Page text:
On vaccine equality, the UK has failed to show the leadership the world needs

The Guardian, by Mohamed Adow and Tasneem Essop

Britain has broken the promises Boris Johnson made before the G7 – a change of tack is necessary to make Cop26 a success

Covid and the climate crisis are the two defining global crises of our time and Britain has a crucial role to play in addressing them both. As the Cop26 host, it will be responsible for overseeing a successful outcome at the UN climate talks in Glasgow in November.

Only a few weeks ago, before the prime minister hosted the G7, Boris Johnson promised the group of wealthy nations would vaccinate the world by the end of the year.

After failing dismally to deliver on this pledge, the UK government is trying to rush delegates to Cop26 a Covid vaccine in order to keep its climate conference on the road at all costs. The sudden and hurried announcement pushes those who want to attend Cop to register for a vaccination by 23 July. This puts many people, especially in poorer nations and from vital civil society groups, in the invidious position of having to choose to get a vaccine before the frontline workers and vulnerable groups in their own countries.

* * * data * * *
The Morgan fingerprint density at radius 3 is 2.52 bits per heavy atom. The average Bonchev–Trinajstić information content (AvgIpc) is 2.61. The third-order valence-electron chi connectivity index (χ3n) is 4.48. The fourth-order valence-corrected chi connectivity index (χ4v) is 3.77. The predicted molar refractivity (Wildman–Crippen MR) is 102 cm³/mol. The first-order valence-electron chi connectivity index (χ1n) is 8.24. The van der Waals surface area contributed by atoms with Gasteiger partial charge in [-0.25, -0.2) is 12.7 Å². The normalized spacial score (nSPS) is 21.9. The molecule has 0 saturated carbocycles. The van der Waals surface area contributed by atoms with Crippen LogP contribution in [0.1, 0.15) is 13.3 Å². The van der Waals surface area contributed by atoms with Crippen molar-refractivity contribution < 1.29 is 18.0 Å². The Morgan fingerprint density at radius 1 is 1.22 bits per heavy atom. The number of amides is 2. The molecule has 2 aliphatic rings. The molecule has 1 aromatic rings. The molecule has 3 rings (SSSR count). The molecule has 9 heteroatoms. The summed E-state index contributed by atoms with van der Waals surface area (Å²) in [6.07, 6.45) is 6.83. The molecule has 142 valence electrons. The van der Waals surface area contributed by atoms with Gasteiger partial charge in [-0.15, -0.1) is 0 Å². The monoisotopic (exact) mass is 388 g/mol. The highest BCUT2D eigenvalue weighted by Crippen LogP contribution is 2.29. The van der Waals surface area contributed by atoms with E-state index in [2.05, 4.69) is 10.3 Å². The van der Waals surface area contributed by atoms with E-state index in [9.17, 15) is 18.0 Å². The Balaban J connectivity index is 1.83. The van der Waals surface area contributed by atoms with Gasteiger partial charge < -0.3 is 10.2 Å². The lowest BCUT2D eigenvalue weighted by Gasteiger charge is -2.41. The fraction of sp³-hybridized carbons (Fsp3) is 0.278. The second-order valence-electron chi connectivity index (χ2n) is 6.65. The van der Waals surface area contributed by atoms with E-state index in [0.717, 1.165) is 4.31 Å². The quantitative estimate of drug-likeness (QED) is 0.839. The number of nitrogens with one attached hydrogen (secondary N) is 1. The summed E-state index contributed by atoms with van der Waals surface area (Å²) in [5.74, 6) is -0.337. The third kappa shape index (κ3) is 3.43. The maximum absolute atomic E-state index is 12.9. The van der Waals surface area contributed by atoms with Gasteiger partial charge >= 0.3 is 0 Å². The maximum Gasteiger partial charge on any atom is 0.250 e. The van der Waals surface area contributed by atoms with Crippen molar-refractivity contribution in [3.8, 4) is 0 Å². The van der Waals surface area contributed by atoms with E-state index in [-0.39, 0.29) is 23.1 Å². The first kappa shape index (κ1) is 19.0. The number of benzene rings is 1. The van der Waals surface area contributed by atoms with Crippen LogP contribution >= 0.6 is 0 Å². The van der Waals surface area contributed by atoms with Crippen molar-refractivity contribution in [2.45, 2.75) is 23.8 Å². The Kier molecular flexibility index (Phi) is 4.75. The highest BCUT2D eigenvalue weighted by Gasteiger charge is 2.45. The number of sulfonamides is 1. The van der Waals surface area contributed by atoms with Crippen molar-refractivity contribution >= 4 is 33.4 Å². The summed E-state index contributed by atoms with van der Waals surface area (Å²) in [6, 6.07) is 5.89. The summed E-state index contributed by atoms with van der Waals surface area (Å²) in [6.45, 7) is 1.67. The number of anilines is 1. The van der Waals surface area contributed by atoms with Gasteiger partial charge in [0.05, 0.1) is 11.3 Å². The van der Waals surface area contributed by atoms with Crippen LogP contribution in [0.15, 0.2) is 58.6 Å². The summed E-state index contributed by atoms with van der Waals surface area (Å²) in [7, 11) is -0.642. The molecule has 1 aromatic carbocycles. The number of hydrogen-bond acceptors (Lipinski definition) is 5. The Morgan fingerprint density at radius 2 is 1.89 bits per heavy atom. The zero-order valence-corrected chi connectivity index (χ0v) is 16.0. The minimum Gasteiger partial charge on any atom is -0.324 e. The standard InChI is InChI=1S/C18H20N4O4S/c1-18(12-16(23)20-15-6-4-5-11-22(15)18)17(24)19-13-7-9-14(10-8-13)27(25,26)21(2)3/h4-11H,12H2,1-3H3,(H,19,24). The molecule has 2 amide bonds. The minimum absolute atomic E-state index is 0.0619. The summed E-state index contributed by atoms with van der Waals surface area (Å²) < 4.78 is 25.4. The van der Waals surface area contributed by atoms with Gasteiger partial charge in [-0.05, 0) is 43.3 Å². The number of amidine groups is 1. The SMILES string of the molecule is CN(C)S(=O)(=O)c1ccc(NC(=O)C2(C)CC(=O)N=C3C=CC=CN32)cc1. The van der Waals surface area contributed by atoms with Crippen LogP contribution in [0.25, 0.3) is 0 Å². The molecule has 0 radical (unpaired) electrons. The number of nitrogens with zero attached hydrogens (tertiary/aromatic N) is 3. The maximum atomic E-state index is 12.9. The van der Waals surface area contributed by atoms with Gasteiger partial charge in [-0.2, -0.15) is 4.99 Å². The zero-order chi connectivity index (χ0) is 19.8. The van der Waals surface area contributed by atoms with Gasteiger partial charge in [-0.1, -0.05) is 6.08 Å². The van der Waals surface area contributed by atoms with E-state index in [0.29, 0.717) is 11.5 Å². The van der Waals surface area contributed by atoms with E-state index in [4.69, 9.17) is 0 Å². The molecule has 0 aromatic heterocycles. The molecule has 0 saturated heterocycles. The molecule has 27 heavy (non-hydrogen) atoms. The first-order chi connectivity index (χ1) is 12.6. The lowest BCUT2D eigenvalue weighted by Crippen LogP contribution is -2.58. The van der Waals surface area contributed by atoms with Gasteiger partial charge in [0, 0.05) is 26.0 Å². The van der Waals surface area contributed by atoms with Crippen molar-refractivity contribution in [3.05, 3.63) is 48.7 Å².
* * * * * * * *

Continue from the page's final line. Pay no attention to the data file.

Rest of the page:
This moral dilemma could be avoided if rich nations at the G7, under the UK’s leadership, had stepped up with a real plan to achieve global vaccine equity. They did not. Instead, they have perpetuated the vaccine apartheid we are experiencing.

More than 100 former presidents and prime ministers had written to the G7, urging them to bankroll at least two-thirds of the $66bn (£48bn) needed by low-income countries for Covid vaccines. But rather than paying up the $44bn that such an undertaking would cost, they instead offered a measly $7bn.

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